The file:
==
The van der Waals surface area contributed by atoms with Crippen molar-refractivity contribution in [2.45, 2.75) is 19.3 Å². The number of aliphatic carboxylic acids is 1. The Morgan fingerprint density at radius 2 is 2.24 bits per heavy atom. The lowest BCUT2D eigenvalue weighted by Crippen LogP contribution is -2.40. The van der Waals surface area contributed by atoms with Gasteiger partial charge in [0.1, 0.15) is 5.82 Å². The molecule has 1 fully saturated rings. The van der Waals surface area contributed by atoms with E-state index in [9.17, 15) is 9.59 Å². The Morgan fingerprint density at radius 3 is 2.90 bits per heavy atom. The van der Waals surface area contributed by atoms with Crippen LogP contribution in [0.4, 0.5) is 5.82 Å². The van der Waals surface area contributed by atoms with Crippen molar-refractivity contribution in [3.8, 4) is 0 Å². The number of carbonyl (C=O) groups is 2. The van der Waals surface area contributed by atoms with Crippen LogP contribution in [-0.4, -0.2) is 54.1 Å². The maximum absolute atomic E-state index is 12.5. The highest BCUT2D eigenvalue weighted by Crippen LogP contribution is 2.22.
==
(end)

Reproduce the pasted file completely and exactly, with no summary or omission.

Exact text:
The van der Waals surface area contributed by atoms with Crippen molar-refractivity contribution in [2.45, 2.75) is 19.3 Å². The number of aliphatic carboxylic acids is 1. The Morgan fingerprint density at radius 2 is 2.24 bits per heavy atom. The lowest BCUT2D eigenvalue weighted by Crippen LogP contribution is -2.40. The van der Waals surface area contributed by atoms with Gasteiger partial charge in [0.1, 0.15) is 5.82 Å². The molecule has 1 fully saturated rings. The van der Waals surface area contributed by atoms with E-state index in [9.17, 15) is 9.59 Å². The Morgan fingerprint density at radius 3 is 2.90 bits per heavy atom. The van der Waals surface area contributed by atoms with Crippen LogP contribution in [0.4, 0.5) is 5.82 Å². The van der Waals surface area contributed by atoms with Crippen molar-refractivity contribution in [3.8, 4) is 0 Å². The number of carbonyl (C=O) groups is 2. The van der Waals surface area contributed by atoms with Crippen LogP contribution in [-0.4, -0.2) is 54.1 Å². The maximum absolute atomic E-state index is 12.5. The highest BCUT2D eigenvalue weighted by Crippen LogP contribution is 2.22.